Remember, a vehicle is the second most expensive purchase that a person will make in their lifetime. These machines are designed to allow people to live their life while keeping their families and friends safe in the process. Selling a vehicle the right way means that you must be keenly aware of these simple facts when a customer first steps foot on your lot, calls you on the phone, or sends an online inquiry.
Let’s jump right in with the top six tips on how to be a successful car salesperson.
1. Practice active listening
Burn this truth into your brain: most salespeople don’t know how to ask the right questions, and they do a terrible job at actually listening.
Active listening is a series of skills that are designed to provide you with crucial information and allow your customers to feel valued and heard in the sales process. While active listening is a skill that develops over your career, the most crucial element of the active listening process is asking the right questions to guide the conversation in the right direction. These questions are known as open-ended questions, and when used correctly, they will completely transform your approach to working with customers.
Open-ended questions cannot be answered with a simple yes or no answer. Instead, they require the customer to think and answer your question with crucial details that can help you close the deal down the line. Open-ended questions allow you to uncover the true reason a customer is standing there in the first place and position your product much more effectively with laser-guided product knowledge, empathy, and honesty.
We know you love your brand, and one of your favorite things to do is rattle off all the cool things about a particular vehicle. But this will do nothing to close a sale if your features and benefits spiel doesn’t address the customer’s pain points. The goal is to get the customer to talk so they can tell you their pain points. Once you ask an open-ended question, do not speak, interrupt, interject, or otherwise devalue your interaction. If you ask a thought-provoking question, you’re bound to get a thought-provoking answer that can swing the sale in your favor.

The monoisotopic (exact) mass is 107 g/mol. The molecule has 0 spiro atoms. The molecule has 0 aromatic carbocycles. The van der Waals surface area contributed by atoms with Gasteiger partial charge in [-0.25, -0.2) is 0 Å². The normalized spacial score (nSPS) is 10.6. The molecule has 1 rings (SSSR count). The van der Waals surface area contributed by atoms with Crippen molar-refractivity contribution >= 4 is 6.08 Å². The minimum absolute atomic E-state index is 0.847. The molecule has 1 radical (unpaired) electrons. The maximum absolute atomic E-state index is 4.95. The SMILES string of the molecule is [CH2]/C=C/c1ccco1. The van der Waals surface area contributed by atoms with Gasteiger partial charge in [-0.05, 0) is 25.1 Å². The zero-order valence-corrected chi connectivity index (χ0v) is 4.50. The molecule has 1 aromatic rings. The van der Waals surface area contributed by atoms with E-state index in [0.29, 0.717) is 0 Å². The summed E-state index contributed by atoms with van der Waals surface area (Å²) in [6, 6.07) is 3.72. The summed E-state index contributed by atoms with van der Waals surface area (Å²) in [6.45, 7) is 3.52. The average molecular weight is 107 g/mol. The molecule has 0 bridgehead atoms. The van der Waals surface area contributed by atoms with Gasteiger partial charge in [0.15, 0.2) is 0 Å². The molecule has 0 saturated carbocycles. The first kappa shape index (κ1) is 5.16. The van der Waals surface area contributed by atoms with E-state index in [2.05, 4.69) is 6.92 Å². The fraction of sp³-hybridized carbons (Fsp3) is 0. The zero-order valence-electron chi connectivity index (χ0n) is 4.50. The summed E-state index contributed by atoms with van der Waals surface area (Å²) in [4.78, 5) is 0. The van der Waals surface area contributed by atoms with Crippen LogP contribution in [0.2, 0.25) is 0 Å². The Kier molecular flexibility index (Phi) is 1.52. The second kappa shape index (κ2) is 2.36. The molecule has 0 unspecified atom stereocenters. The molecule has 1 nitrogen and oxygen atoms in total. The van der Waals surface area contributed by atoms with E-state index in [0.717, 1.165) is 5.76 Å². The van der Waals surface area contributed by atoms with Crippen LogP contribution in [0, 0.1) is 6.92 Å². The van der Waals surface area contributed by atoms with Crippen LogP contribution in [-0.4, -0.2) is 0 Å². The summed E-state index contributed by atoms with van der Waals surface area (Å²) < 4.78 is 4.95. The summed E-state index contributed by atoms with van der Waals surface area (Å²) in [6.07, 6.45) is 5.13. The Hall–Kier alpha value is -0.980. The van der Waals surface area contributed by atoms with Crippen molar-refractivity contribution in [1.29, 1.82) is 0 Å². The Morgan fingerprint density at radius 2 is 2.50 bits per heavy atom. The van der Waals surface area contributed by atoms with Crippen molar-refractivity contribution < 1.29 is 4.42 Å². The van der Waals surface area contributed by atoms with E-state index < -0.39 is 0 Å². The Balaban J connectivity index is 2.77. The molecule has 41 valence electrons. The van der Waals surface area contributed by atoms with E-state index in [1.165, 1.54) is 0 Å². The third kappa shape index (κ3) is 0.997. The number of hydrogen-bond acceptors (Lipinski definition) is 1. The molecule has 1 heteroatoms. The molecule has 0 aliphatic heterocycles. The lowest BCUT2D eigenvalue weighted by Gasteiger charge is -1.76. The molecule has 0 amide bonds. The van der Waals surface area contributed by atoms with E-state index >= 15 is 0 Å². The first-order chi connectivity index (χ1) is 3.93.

A good example of a close-ended question in the context of purchasing a vehicle would be, “What kind of car do you have now?” You’ll most likely get a factual, non-contextual answer, and it’s a question you could have answered on your own by watching what your customer pulled up in when they rolled onto your lot.
Instead, try “Why are you looking to replace your current vehicle?”
This simple question immediately forces your prospect to recount why they’re there. In the process of answering this question, you will undoubtedly uncover what type of vehicle they currently drive. You’ll also find out their buying reasons, such as better gas mileage or having more room for a growing family. Once you listen and learn, use those answers to further clarify and respond with more qualifying questions until you land on a vehicle that solves their problems.
Practice active listening with your coworkers or managers to hone in on what it means to really shut up and listen.
2. Know your stuff
Once you have a buyer, who’s committed enough to either be there in person or willing to come in to take a look at their next vehicle, the least you can do for that customer is to be a reputable resource for product knowledge and information. If you don’t know the answer, you should be humble enough to find the right answer for your customer and get back to them. This is far more honorable than making something up.
Active listening will provide you with lots of information that will help you close the sale IF you know how to apply the answers properly. For example, if your active listening uncovered a desire to be more ecologically conscious, or a concern about fuel prices, you need to know which vehicles in your line offer the best fuel economy. If a customer owns a boat and wants a vehicle to tow that boat, you need to know which vehicles have the right equipment to tow properly. There are endless scenarios, but you need to be good enough to respond to every one of them.